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Credit Cards

Does That Homeless Guy Take Credit Cards?

The buyer sends a text message with the seller’s unique ID. The seller receives a receipt and can later collect the money

Photograph by Melker Dahlstrand/Image Bank Sweden

The buyer sends a text message with the seller’s unique ID. The seller receives a receipt and can later collect the money

Stockholm’s homeless magazine vendors no longer need to ask if you can spare any kronor. They take credit cards. In the most cashless society on the planet, a few of the sellers of Situation Stockholm, a culture magazine hawked by the homeless, were equipped in September with portable card readers to accept payments from fellow Swedes. The move marks a world first, according to their employer.

“More and more of our sellers come in and say that people don’t have cash—they have told us this for a long time,” says Pia Stolt, the magazine’s chief executive officer. “This becomes frustrating, but now they feel they offer an opportunity to buy the paper.”

In Sweden, which printed Europe’s first bank notes in 1661, bills and coins represented just 2.7 percent of the economy in 2012, compared with an average 9.8 percent in the euro area and 7.2 percent in the U.S., according to the Bank for International Settlements. Many Swedes think 2.7 percent is too high. “We could and should be the first cashless society in the world,” Björn Ulvaeus, a former member of Abba, says on the website of a Stockholm museum dedicated to the Swedish band. Situation Stockholm, which costs 50 kronor ($8) and whose cover stories feature Swedish celebrities such as pop star Robyn and actress Noomi Rapace, already can be bought via a text-message service.

By supplying its street vendors with card readers from Swedish mobile-payments company iZettle, the magazine is seeking to accelerate sales. “This will make it easier to sell the magazine, and I also think this changes a little the image that people have of our sellers,” who keep 50 percent of the money they take in from peddling the magazine, Stolt says.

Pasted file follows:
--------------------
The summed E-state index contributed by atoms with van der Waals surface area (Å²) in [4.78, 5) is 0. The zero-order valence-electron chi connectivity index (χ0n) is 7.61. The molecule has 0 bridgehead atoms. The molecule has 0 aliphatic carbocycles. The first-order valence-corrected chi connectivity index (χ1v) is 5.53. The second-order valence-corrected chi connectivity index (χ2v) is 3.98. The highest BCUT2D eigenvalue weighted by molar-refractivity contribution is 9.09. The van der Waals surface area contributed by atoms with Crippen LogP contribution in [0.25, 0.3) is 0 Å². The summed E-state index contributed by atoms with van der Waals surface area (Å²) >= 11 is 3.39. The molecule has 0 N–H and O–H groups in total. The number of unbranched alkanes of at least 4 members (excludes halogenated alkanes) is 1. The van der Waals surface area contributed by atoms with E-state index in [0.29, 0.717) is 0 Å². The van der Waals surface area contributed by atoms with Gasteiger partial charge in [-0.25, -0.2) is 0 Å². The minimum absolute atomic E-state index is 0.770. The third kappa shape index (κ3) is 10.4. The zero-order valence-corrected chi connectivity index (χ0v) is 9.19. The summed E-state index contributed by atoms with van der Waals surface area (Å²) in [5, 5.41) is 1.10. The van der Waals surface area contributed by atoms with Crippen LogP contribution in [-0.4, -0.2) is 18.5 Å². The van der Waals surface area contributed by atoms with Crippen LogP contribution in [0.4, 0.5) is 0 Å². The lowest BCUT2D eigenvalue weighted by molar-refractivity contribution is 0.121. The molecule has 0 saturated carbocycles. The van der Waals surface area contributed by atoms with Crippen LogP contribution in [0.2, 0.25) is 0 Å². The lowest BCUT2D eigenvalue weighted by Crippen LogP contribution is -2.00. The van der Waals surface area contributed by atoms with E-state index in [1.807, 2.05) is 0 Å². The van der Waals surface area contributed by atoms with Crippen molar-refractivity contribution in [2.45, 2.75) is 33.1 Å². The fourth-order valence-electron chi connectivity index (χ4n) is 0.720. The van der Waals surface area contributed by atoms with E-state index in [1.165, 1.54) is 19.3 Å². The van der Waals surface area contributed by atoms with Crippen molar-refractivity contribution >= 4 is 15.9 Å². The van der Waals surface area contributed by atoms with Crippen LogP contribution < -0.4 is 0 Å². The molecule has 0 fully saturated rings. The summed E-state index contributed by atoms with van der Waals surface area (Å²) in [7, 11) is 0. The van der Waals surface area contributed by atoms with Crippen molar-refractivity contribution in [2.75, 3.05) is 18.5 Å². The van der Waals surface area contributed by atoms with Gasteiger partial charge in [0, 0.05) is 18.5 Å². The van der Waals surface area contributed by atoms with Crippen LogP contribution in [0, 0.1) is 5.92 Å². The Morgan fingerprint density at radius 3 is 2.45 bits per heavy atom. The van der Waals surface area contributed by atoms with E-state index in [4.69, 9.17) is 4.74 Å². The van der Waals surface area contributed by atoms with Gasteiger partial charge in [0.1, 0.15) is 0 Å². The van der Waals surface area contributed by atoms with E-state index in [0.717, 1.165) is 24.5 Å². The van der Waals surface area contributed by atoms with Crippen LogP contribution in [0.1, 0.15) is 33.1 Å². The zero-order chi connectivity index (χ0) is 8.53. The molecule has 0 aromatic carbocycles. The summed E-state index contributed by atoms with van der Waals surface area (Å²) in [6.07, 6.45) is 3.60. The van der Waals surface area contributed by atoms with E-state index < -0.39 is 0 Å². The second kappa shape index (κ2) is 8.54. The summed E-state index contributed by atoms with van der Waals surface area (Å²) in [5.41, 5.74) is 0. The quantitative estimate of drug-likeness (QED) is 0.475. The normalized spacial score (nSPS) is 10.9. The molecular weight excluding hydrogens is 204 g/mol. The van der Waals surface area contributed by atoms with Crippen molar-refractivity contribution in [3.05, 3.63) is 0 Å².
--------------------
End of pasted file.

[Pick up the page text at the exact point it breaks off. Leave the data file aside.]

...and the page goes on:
Five of Situation Stockholm’s 350 vendors are using the equipment, and the publication decided to introduce the devices on a broader scale after its initial trial increased sales. “Before, everyone said they don’t have cash or that they cannot pay with their mobile phones because it was a corporate phone. But now they can’t get away,” magazine vendor Stefan Wikberg says as he stands outside the subway entrance at Stockholm’s central station. “I take cards, SMS payments, cash, and they can also pay in dollars and euros.”

Cards are also the only form of payment at Abba the Museum, where Ulvaeus is an investor. Ulvaeus—whose hits with Abba included the song Money, Money, Money—lived for a year without coins and notes and says the only inconvenience he found “was that you need a coin to borrow a trolley at the supermarket.” SEB (SEBA:SS), Swedbank (SWEDA:SS), and Nordea Bank (NDA:SS), three of Sweden’s four largest banks, have stopped offering cash-handling services by tellers in 65 percent to 75 percent of their local branches. Over the past 12 months, the number of ATM transactions decreased by 11 percent, according to Swedbank.

Situation Stockholm was initially concerned that Swedes would hesitate to use a credit card on the street. “This was one of the things we were wondering about—how safe people would feel with iZettle and this card reader—but they do,” CEO Stolt says. “Now we will reach people who actually never carry cash.”

The bottom line: Bills and coins account for just 2.7 percent of the Swedish economy. In the U.S., it’s 7.2 percent.

Gustafsson is a reporter for Bloomberg News in Stockholm.
Magnusson is Stockholm bureau chief for Bloomberg News.

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